Northern Ireland news

Robin Swann challenged to make sure children do not wait for cancer appointment

More than 17,000 children are waiting to see a consultant for their first time as waiting list crisis deepens
Jonathan McCambridge, PA

The health minister has been urged to make sure that no children in Northern Ireland with confirmed or suspected cancers are left waiting for a first hospital appointment.

During ministerial question time at Stormont, Robin Swann conceded that the majority of people are being failed because of a hospital waiting lists crisis.

The remarks followed the publication of a report by the Children’s Commissioner Koulla Yiasouma which examined the number of children and young people on waiting lists, and the length of time they wait to access first or review appointments with consultants, for treatment in hospitals.

Her review found that more than 17,000 children were waiting more than a year to see a hospital consultant for the first time.

It also reported that 24 children with confirmed or suspected cancers had to wait over a year for a first appointment.

SDLP MLA Colin McGrath challenged the health minister over the report in the Assembly.

He said: “We heard today harrowing news about the number of young people who are waiting for a first appointment with a consultant.

“Would the minister agree with me that we are failing our children?”

Mr Swann responded: “I will agree that we are failing most of society in Northern Ireland with regards to waiting lists.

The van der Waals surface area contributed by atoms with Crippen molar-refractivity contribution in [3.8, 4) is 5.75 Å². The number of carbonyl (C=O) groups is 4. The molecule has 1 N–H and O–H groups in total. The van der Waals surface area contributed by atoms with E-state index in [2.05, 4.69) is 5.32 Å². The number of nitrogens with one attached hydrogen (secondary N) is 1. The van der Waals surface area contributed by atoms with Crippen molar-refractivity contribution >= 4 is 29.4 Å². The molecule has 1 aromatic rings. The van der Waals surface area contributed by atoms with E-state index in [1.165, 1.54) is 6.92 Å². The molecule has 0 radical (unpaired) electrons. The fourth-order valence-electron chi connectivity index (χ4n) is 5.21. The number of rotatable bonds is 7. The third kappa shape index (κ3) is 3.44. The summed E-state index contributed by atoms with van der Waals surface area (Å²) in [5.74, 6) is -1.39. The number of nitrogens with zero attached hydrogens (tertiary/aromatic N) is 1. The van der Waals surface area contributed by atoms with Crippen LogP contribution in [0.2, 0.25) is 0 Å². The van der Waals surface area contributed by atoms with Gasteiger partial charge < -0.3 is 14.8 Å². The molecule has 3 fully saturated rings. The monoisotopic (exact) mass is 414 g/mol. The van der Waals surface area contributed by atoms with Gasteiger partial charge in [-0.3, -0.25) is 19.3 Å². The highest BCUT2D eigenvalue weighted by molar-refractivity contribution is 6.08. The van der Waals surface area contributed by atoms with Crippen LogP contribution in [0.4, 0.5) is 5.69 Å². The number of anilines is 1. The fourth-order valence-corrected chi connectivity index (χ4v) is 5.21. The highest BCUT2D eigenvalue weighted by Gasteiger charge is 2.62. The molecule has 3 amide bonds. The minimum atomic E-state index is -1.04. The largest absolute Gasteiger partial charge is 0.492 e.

“Today’s report by NICCY (Northern Ireland Commissioner for Children and Young People), which my officials have been engaged with in its publication and its production, was really about highlighting the challenges across the entirety of our health and social care system in regards to how we are letting down a large number of patients.

“More needs to be done, we need more recurrent investment, we need support of our staff. We are now paying the price of 10 years of underfunding as well.”

Mr McGrath said: “The report referred to 24 young people that have been waiting a year with a red flag diagnosis with cancer.

“That must be some of the most distressing times for children, parents and families.

“Would the minister undertake that today, or at latest tomorrow, if there are children with a red flag case of suspected cancer, that they will see a specialist in the next 24 to 48 hours?”

The minister said: “I have already asked all the trusts to review those waiting times to make sure that there is an accuracy to what has been reported in the timeline.

“The current information coming from at least one of our trusts would show that there are no children waiting, that is within the Belfast Trust area, but I want to seek that reassurance from across other trusts.”

Later, Mr Swann issued a statement to say as of September there were no red flag paediatric patients waiting more than 52 weeks.

He said waiting time had "clearly been unacceptable" before the coronavirus pandemic, but have since been exacerbated by the devastating impact of Covid-19.

"The data in relation to paediatric red flags referred to in the NICCY report was correct as of April 2021," he said.

"Based on September monitoring information there are no red flag paediatric patients waiting more than 52 weeks.

"Addressing waiting lists remains a top priority for me however it will require systemic change and long term investment."

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